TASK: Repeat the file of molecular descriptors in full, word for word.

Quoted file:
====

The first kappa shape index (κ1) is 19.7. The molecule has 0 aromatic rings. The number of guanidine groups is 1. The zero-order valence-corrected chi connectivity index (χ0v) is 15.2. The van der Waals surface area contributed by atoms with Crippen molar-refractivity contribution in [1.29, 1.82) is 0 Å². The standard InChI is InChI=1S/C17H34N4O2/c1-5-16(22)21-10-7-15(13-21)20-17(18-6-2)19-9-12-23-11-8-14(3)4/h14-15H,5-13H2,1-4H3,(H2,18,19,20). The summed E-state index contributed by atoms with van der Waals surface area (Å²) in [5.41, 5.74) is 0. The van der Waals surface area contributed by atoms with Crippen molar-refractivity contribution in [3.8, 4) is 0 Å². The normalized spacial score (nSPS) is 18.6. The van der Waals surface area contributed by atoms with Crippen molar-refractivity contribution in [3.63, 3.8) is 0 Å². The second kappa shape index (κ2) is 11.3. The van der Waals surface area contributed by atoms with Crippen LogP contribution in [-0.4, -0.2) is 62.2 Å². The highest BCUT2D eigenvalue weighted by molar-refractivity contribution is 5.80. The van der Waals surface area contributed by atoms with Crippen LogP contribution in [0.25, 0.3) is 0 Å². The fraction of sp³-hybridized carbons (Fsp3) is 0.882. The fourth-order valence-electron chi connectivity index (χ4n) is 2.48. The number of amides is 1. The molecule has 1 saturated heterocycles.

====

The first kappa shape index (κ1) is 19.7. The molecule has 0 aromatic rings. The number of guanidine groups is 1. The zero-order valence-corrected chi connectivity index (χ0v) is 15.2. The van der Waals surface area contributed by atoms with Crippen molar-refractivity contribution in [1.29, 1.82) is 0 Å². The standard InChI is InChI=1S/C17H34N4O2/c1-5-16(22)21-10-7-15(13-21)20-17(18-6-2)19-9-12-23-11-8-14(3)4/h14-15H,5-13H2,1-4H3,(H2,18,19,20). The summed E-state index contributed by atoms with van der Waals surface area (Å²) in [5.41, 5.74) is 0. The van der Waals surface area contributed by atoms with Crippen molar-refractivity contribution in [3.8, 4) is 0 Å². The normalized spacial score (nSPS) is 18.6. The van der Waals surface area contributed by atoms with Crippen molar-refractivity contribution in [3.63, 3.8) is 0 Å². The second kappa shape index (κ2) is 11.3. The van der Waals surface area contributed by atoms with Crippen LogP contribution in [-0.4, -0.2) is 62.2 Å². The highest BCUT2D eigenvalue weighted by molar-refractivity contribution is 5.80. The van der Waals surface area contributed by atoms with Crippen LogP contribution in [0.25, 0.3) is 0 Å². The fraction of sp³-hybridized carbons (Fsp3) is 0.882. The fourth-order valence-electron chi connectivity index (χ4n) is 2.48. The number of amides is 1. The molecule has 1 saturated heterocycles.